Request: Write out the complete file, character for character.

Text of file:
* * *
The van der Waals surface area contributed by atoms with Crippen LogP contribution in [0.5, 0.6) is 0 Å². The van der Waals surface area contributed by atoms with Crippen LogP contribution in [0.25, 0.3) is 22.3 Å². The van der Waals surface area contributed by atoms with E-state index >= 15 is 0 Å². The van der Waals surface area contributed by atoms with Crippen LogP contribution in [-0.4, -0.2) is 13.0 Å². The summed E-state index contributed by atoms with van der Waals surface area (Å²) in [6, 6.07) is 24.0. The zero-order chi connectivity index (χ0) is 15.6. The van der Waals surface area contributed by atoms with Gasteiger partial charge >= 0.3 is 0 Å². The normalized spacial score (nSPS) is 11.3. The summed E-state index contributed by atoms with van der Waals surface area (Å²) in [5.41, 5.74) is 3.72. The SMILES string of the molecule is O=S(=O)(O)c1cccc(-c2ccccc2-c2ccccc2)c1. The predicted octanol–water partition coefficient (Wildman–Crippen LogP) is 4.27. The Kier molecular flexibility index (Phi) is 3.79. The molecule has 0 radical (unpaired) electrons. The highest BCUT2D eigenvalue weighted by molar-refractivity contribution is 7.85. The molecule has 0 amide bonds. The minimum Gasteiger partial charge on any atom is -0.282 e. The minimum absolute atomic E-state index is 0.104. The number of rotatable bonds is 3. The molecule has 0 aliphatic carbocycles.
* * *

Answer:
The van der Waals surface area contributed by atoms with Crippen LogP contribution in [0.5, 0.6) is 0 Å². The van der Waals surface area contributed by atoms with Crippen LogP contribution in [0.25, 0.3) is 22.3 Å². The van der Waals surface area contributed by atoms with E-state index >= 15 is 0 Å². The van der Waals surface area contributed by atoms with Crippen LogP contribution in [-0.4, -0.2) is 13.0 Å². The summed E-state index contributed by atoms with van der Waals surface area (Å²) in [6, 6.07) is 24.0. The zero-order chi connectivity index (χ0) is 15.6. The van der Waals surface area contributed by atoms with Gasteiger partial charge >= 0.3 is 0 Å². The normalized spacial score (nSPS) is 11.3. The summed E-state index contributed by atoms with van der Waals surface area (Å²) in [5.41, 5.74) is 3.72. The SMILES string of the molecule is O=S(=O)(O)c1cccc(-c2ccccc2-c2ccccc2)c1. The predicted octanol–water partition coefficient (Wildman–Crippen LogP) is 4.27. The Kier molecular flexibility index (Phi) is 3.79. The molecule has 0 radical (unpaired) electrons. The highest BCUT2D eigenvalue weighted by molar-refractivity contribution is 7.85. The molecule has 0 amide bonds. The minimum Gasteiger partial charge on any atom is -0.282 e. The minimum absolute atomic E-state index is 0.104. The number of rotatable bonds is 3. The molecule has 0 aliphatic carbocycles.